NSAIDS IN GOUT
In addition to inhibiting prostaglandin synthase, indomethacin and other NSAIDs also inhibit urate crystal phagocytosis. Aspirin is not used because it causes renal retention of uric acid at low doses (≤ 2.6 g/d). It is uricosuric at doses greater than 3.6 g/d. Indomethacin is commonly used in the initial treatment of gout as a replacement for colchicine. For acute gout, 50 mg is given three times daily; when a response occurs, the dosage is reduced to 25 mg three times daily for 5–7 days.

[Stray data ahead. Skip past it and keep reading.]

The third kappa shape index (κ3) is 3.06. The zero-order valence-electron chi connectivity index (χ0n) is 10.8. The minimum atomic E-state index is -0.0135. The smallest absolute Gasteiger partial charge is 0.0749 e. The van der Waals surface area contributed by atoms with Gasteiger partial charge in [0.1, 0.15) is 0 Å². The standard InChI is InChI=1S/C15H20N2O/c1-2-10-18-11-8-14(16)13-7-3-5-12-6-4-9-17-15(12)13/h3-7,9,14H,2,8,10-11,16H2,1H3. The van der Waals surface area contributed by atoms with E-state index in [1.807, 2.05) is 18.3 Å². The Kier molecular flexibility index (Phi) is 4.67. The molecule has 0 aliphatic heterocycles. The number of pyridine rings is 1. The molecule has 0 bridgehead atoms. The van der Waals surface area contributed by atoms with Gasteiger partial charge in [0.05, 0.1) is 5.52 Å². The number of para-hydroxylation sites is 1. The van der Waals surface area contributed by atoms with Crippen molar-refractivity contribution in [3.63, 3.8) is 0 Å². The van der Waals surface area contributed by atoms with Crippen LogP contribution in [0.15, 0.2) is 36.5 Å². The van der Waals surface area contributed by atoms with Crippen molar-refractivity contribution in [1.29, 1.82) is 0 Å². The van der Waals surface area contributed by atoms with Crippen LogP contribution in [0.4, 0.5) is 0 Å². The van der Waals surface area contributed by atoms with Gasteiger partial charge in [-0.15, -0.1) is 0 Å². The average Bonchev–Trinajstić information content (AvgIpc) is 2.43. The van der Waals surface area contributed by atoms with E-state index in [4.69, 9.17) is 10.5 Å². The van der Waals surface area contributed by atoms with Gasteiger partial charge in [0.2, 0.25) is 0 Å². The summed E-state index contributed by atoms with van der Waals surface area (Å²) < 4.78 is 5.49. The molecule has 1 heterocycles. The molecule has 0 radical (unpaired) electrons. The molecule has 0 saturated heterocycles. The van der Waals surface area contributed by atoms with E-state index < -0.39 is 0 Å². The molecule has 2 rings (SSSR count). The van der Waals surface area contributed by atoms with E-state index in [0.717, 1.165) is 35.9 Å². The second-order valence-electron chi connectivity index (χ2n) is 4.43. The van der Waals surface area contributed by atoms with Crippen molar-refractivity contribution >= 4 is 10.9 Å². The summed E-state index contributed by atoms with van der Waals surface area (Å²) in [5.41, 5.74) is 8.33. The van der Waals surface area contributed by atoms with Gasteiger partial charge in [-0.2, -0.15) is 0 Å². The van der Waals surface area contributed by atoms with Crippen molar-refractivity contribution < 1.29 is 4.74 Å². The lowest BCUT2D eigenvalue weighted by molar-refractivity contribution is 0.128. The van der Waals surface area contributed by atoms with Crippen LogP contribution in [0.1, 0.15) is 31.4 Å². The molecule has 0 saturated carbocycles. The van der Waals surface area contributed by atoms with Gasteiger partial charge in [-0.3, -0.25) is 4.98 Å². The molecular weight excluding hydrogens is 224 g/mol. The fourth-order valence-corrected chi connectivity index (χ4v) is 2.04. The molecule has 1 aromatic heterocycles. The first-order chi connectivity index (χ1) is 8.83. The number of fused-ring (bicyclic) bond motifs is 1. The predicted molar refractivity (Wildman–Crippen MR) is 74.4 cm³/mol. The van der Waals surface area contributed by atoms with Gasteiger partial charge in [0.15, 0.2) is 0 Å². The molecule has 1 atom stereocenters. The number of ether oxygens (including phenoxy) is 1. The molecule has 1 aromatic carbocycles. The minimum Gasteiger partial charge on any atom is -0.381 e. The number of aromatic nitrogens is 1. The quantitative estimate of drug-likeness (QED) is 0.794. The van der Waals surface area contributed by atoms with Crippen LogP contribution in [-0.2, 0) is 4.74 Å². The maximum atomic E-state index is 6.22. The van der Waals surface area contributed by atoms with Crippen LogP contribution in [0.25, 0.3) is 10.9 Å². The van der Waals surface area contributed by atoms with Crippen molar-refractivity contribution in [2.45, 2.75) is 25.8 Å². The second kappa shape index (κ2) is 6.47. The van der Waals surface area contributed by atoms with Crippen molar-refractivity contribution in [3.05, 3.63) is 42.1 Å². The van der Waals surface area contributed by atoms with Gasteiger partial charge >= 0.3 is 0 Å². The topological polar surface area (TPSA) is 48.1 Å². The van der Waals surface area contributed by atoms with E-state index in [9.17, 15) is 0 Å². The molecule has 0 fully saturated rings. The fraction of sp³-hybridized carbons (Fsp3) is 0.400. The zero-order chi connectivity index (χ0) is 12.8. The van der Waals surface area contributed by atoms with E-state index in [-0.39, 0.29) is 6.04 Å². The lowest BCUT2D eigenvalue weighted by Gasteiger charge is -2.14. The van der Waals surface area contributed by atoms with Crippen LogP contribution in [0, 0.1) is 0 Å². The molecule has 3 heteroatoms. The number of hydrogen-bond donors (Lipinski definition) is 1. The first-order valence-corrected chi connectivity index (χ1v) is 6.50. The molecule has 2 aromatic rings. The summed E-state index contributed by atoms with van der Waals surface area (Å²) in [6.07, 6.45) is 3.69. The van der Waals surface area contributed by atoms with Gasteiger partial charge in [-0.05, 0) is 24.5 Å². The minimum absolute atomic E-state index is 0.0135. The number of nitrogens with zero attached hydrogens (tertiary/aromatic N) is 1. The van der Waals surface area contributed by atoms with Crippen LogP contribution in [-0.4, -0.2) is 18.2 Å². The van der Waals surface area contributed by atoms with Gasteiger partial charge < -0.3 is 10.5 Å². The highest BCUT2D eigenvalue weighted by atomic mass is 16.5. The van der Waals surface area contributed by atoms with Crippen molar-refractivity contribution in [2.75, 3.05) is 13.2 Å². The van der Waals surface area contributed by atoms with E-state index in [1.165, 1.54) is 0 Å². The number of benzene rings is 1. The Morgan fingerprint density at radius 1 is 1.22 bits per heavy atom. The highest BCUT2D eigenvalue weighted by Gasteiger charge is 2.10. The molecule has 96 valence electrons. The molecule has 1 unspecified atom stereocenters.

All other NSAIDs except aspirin, salicylates, and tolmetin have been successfully used to treat acute gouty episodes. Oxaprozin, which lowers serum uric acid, is theoretically a good choice, although it should not be given to patients with uric acid stones because it increases uric acid excretion in the urine. These agents appear to be as effective and safe as the older drugs.